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Archive for the ‘Ancient History’ Category

Researching the early Middle Ages for an upcoming seminar, I came across this interesting tidbit which I thought you might enjoy.  It is a serendipitous connection with the ancient world of Aesop, in particular Androcles and the Lion, early Medieval history and the world of contemporary children’s books!  It is a fairly well-known and accepted fact that fables and fairy tales are adapted and transmogrified (don’t you love that word?) which means changed in appearance or form, sometimes in a bizarre way, by every culture that grows to know and love them. Aesop is told and retold by successive generations in a manner that reflects that generation’s worldview, beliefs, struggles, hopes, and dreams.

Aesop’s Tale of Androcles and the Lion involves a Greek slave who runs away from his master, comes upon a lion lamed by a thorn in his paw, removes the thorn and then the lion and Androcles live for a time in the den of the lion; here the lion brings Androcles fresh meat each day.  Later both the slave and the lion are captured and Androcles is sentenced to death in the amphitheater–where like may other unfortunates, he will die as sport of hungry lions.  But, in this case the lion happens to be Androcles’ friend, and despite his hunger he refuses to harm his friend, and rather fawns over him.  The astonished crowd demands the prisoner’s release and both Androcles and the lion are spared.  The moral of the story is that “Gratitude is the sign of noble souls.”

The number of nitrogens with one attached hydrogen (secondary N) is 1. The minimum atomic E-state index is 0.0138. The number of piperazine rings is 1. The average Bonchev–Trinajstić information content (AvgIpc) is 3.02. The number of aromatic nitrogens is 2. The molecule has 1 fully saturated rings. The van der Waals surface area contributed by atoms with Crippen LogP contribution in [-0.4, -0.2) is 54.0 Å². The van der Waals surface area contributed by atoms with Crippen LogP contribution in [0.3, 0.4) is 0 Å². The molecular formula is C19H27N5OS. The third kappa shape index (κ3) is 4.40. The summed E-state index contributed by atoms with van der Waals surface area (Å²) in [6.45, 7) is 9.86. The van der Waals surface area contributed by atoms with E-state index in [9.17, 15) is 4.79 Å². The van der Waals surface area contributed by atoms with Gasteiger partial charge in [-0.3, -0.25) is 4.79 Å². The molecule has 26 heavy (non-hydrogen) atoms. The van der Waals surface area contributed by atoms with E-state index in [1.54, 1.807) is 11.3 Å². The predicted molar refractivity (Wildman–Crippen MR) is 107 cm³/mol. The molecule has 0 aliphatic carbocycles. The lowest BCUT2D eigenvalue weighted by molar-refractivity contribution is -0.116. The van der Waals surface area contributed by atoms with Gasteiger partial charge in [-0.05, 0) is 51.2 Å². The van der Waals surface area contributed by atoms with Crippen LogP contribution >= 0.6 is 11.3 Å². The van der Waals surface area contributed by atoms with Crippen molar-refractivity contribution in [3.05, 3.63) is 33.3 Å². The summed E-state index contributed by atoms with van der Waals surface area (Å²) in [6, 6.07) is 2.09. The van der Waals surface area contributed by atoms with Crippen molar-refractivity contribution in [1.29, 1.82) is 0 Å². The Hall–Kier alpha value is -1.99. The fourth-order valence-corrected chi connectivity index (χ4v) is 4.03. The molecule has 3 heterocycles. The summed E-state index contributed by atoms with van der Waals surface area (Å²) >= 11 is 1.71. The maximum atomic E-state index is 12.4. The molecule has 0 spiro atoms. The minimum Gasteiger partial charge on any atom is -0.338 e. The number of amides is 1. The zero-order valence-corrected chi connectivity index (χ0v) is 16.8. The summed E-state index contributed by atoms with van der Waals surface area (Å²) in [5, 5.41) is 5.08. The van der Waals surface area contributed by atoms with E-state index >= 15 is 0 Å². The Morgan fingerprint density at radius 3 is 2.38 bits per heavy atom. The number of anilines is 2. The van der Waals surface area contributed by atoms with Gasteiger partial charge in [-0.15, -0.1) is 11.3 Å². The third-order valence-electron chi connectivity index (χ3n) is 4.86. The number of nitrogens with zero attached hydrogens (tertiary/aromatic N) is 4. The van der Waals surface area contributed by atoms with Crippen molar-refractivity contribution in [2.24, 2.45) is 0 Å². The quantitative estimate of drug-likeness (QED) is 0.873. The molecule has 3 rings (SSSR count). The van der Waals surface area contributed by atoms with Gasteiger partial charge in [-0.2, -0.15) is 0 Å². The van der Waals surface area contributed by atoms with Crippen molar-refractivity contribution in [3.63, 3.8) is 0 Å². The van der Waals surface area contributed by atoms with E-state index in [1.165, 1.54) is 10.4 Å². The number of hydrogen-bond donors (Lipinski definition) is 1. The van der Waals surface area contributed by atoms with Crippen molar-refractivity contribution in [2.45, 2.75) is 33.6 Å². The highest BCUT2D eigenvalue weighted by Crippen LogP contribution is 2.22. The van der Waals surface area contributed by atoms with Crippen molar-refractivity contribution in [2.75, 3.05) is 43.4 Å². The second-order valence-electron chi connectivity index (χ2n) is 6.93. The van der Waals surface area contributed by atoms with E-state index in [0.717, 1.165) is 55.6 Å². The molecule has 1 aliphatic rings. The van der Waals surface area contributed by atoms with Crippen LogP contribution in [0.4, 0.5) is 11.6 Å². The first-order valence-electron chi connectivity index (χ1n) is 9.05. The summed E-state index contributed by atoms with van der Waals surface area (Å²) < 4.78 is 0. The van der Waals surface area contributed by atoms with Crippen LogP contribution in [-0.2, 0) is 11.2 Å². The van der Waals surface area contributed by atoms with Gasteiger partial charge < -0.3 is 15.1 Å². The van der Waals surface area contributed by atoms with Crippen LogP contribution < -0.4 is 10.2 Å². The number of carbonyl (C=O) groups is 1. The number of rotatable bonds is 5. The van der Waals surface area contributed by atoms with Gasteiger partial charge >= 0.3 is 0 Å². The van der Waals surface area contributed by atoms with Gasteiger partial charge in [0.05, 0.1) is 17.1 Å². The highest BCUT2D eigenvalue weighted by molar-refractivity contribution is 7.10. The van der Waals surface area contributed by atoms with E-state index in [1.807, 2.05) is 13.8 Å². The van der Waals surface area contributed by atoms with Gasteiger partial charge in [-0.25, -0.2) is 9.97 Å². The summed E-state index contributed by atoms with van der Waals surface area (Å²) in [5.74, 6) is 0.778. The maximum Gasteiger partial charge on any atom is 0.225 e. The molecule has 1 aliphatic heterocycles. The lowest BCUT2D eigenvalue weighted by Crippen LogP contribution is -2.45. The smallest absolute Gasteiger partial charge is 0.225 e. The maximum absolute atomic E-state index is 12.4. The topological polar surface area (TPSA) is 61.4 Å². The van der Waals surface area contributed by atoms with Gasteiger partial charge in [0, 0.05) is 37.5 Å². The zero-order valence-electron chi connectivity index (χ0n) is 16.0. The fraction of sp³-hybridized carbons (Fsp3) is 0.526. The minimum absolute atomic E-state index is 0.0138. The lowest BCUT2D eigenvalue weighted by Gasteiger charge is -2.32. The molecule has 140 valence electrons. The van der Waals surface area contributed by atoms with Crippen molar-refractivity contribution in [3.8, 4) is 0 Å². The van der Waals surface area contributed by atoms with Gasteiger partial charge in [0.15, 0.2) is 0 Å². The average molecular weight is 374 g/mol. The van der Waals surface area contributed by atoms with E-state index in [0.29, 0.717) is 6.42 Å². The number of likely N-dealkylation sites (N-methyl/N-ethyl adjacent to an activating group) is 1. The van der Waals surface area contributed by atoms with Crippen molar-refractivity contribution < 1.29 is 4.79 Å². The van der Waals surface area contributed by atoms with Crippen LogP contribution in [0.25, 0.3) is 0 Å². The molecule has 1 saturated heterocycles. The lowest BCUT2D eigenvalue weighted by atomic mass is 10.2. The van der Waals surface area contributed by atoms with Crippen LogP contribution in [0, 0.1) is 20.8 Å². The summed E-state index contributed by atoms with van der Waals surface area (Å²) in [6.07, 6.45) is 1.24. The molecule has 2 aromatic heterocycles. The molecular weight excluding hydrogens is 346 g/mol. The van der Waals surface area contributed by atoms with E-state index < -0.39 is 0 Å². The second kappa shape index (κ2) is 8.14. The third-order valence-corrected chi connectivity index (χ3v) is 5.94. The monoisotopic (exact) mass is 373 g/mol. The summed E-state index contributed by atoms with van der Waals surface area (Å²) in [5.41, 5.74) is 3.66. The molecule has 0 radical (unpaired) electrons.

After the dawn of Christianity, the tale was told in much the same way except that Androcles is now a Christian, rather than an escaped slave, and is condemned to die for his faith in the Roman coliseum.  The ending is quite the same, with the grateful lion refusing to devour his friend and both of them being spared.  Later the same tale is appropriated by the Catholic Church and in this case the kind thorn-remover is St. Jerome (327-420).  Now, St. Jerome is an important figure in the Church as he was the first to translate the Greek New Testament into Latin, and ultimately the entire Bible from Hebrew into Latin.  This version is the Latin Vulgate edition and is still used today.  He is famous also for being an eyewitness to the Visigoth sacking of Rome, where he lamented, “My tongue sticks to the roof of my mouth and sobs choke my speech.”  The painting at right is by Italian Renaissance artist, Niccolo Catalonia and is entitled, “St. Jerome in his Study.”  In the Jerome version of the lion tale, after the lion is helped by the saint, he remains at the monastery as a protector and pet and often even helps with household chores–the moral I suppose that “he who does not work shall not eat.”